When my mother became ill and needed to be hospitalized a little over a month ago, I knew I had a big job ahead of me. Yes, caring for my mother (who is now recovering in a skilled nursing center, I’m happy to say) by keeping a very close eye on hospital staff was work, but even more daunting was cooking for my dad. Three times a week I’d run (and still do) full meals (dessert included) out to him to keep him well nourished. He’s happy with pretty much anything (Although I think he’s still reeling from the Torta Rustica not knowing, with a name that contained the word “Torta,” if it was a main dish or a dessert!) but, basically, he’s a meat and potatoes man. So it was time, I thought, to pull out the meat-and-potatoes-man cookbook, Cooking the Cowboy Way: Recipes Inspired by Campfires, Chuck Wagons, and Ranch Kitchens. The recipe below is adapted from the King Beef Oven Brisket in the book and was deemed “Outstanding” by my dad. I have to say that he’s right. It was the best brisket that I think I’ve ever eaten.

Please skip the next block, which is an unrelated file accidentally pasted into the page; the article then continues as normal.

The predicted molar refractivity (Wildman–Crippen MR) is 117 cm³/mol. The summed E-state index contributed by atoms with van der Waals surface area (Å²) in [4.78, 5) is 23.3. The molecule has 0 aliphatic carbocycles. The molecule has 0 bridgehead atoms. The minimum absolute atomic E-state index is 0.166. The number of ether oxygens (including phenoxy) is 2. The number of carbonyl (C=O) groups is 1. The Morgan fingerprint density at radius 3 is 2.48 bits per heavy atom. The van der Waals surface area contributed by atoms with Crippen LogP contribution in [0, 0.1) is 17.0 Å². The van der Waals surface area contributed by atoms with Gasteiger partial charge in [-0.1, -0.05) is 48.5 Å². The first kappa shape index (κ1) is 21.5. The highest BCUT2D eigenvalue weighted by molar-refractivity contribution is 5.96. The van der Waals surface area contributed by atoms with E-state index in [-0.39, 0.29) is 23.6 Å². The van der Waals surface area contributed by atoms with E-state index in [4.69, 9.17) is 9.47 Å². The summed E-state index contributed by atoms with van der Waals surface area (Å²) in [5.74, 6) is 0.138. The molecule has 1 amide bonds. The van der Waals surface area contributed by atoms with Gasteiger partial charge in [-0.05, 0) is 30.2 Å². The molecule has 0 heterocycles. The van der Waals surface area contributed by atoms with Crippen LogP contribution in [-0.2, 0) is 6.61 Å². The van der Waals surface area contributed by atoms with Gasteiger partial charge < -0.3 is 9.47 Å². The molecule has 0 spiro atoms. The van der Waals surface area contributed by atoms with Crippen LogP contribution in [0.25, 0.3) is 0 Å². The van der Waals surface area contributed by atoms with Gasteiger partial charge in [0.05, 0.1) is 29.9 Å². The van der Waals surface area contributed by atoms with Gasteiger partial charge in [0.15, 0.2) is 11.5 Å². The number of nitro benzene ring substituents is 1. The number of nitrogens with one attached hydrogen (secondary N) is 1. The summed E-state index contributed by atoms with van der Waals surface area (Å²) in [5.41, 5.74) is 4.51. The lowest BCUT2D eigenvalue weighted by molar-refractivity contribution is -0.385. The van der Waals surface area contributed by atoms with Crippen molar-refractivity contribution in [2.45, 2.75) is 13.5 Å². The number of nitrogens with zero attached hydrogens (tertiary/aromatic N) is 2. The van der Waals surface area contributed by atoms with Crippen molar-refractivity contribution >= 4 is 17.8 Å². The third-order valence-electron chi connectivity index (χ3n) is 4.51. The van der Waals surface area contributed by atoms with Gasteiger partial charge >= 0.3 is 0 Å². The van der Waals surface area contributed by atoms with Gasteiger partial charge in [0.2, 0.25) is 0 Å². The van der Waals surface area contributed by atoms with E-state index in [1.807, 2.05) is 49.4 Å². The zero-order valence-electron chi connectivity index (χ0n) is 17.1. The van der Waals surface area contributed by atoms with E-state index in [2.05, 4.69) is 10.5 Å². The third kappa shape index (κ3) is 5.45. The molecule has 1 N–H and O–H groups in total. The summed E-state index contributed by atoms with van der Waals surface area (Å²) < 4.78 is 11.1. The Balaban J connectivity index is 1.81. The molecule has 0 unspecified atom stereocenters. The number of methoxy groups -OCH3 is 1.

“Outstanding" Beef Brisket
1 tablespoon Penzey’s Chili Con Carne Seasoning
(can substitute chili powder)
1-1/2 teaspoons Kosher salt
1 tablespoon dried minced onion
1-1/2 teaspoons garlic powder
1 teaspoon dry mustard
1/2 teaspoon freshly ground black pepper
1-1/2 teaspoons sugar
1 teaspoon espresso powder
1/2 teaspoon Penzey’s Northwoods Fire Seasoning (optional)
1 4-pound beef brisket, trimmed
1 1/2 cups beef stock or broth
Preheat the oven to 350 degrees F.
To make the rub, combine the chili seasoning, salt, onion, garlic powder, mustard, pepper, sugar, espresso powder, and Northwoods Fire Seasoning in a small bowl, and mix thoroughly.
Season the brisket on both sides with the rub. Place in a roasting pan or Dutch oven and roast uncovered for 1 hour.
Add the beef stock or broth and enough water so that there's about 1/2 inch of liquid in the pan.
Cover tightly with heavy foil (or the lid, if using a Dutch oven), decrease the oven temperature to 300 degrees F, and continue cooking for 3 more hours or until fork-tender.
Slice the meat thinly across the grain. Top with the juices from the pan, and serve to the hungry man in your life!
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